For his part, Ranariddh was unable to accept the invitation sent to him because he

already had prior committments, the prince's cabinet said.

Hun Sen, on the day, put on his own human rights ceremony in Takhmao, using the occasion

to slam the UNCHR.

While not naming the UN agency, he complained of "an organization" which

had threatened to withdraw funding as a way to get others to "comply with its

ideas".

"Is this a human rights organization or a human rights violation organization?"

he declared.

Benny Widyono, the UN Secretary General's Special Representative in Cambodia - who

spoke before Hun Sen at the Takhamao event - was full of praise for the Second Prime

Minister.

Widyono hailed the recent granting of a peace prize to Hun Sen by the Korean-based

World Peace Corps.

Hun Sen fully deserved the prize for his "untiring efforts to work day and night

for peace and development", said Widyono, adding: "Let's give him a big

hand. Chey-yo [hurrah] Samdech Hun Sen!"

Meanwhile, the fracas over the Chatomuk ceremony showed little sign of dying down

quickly. CHARTO's Chuon Mom Thol demanded an apology to all the particpating NGOs

from Kassie Neou for his allegation of political bias.

Neou, meanwhile, had gone out of town and could not be contacted for comment.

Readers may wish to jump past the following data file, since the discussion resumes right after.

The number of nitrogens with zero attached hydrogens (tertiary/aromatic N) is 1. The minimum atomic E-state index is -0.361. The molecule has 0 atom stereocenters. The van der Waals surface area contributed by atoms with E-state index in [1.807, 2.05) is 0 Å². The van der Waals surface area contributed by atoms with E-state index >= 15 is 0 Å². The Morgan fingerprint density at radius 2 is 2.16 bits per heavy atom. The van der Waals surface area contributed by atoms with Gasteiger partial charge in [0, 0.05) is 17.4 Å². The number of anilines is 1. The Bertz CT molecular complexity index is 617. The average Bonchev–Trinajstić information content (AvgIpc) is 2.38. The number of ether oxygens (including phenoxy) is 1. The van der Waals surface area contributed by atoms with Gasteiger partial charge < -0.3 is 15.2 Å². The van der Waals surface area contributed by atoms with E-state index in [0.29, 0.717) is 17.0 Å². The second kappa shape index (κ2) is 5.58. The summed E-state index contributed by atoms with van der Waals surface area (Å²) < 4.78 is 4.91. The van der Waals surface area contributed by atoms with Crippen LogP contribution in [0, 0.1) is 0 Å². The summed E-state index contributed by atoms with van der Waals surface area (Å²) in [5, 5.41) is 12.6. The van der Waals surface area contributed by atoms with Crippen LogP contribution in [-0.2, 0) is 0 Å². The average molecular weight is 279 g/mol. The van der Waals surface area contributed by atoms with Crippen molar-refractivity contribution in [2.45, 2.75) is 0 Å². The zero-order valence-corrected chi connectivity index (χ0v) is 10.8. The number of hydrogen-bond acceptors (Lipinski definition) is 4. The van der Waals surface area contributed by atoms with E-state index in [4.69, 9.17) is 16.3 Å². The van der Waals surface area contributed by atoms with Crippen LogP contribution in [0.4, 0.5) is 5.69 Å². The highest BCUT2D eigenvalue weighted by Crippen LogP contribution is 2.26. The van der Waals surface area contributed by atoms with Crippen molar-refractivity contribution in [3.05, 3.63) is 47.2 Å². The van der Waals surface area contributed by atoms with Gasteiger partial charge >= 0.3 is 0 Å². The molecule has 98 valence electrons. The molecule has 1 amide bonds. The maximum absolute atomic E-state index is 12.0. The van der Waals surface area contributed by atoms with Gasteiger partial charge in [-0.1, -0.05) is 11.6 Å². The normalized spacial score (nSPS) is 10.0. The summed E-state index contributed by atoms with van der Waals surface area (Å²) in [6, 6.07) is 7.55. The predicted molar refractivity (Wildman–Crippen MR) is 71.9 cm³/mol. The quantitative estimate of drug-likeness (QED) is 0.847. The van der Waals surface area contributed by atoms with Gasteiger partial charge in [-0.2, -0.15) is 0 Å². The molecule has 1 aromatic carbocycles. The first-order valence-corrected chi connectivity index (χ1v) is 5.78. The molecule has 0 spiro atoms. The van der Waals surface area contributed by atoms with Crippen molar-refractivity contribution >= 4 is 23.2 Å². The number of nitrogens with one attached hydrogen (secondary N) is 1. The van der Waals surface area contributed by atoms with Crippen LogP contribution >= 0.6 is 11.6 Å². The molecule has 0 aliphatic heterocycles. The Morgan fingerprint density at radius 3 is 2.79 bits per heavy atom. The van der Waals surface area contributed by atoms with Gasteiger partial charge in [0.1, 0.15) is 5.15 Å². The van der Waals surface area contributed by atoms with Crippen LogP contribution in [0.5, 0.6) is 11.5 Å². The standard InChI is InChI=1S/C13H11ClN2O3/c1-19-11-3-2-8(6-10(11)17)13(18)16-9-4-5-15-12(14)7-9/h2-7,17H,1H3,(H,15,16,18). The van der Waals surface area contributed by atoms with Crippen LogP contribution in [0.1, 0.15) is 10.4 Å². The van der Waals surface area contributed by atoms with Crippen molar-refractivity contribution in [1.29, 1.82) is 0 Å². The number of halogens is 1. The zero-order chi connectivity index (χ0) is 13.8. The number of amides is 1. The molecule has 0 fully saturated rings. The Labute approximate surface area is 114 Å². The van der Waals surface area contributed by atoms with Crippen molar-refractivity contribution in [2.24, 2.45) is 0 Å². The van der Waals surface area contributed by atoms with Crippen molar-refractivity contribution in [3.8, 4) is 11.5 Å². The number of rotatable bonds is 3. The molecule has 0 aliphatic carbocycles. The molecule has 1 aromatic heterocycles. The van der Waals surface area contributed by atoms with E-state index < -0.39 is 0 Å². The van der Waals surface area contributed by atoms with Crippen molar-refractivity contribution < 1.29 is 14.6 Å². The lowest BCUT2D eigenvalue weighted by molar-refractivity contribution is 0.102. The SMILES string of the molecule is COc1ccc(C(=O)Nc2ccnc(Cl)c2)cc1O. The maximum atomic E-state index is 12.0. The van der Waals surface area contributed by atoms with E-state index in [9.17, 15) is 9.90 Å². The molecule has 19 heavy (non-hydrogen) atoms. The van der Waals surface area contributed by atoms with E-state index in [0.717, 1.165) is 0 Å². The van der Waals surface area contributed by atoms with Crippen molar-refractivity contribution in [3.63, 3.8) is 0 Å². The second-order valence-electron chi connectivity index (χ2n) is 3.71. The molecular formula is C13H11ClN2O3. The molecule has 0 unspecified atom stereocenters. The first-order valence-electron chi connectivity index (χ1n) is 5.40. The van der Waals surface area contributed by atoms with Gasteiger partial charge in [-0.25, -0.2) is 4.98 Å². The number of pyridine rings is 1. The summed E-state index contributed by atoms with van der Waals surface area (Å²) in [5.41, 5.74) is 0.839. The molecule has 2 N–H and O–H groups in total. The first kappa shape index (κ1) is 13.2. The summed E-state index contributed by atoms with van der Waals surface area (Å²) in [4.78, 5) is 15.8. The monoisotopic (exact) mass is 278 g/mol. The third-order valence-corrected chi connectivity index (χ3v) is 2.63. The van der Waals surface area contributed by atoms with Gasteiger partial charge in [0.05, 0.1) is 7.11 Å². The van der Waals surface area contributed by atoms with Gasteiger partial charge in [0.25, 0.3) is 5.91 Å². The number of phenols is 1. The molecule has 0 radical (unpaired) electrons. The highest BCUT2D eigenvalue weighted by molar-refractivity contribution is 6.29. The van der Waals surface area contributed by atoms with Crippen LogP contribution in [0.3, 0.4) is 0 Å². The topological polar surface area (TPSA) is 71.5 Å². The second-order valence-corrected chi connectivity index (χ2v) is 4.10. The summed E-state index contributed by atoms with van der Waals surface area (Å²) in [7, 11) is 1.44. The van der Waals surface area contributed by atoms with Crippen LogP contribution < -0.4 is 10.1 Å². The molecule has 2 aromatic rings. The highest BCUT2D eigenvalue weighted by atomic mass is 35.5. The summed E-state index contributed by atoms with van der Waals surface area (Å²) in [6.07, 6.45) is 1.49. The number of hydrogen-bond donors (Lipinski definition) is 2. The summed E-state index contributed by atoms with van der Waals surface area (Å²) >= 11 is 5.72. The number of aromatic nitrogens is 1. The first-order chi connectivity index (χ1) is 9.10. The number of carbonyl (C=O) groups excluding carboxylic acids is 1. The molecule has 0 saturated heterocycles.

Srey Chan Phallara, director of the NGO Outreach, said reports from her staff who

attended previous meetings of the organizing committee showed that suggestions had

been made to invite both premiers at the same time.

But Thol was adamant that the majority agreed to invite only Hun Sen.

Phallara suggested that what had happened was partly the result of a personality

clash between NGO chiefs, and Kem Sokha said that it was due to in-fighting among

NGOs.

"If leaders of the government quarrel, and political parties quarrel, why should

NGOs also quarrel among themselves?" said Sokha.

Coincidently, the US-based Human Rights Watch released a report this month titled

"Deterioration of human rights in Cambodia", which concluded that "the

human rights situation in Cambodia remains precarious".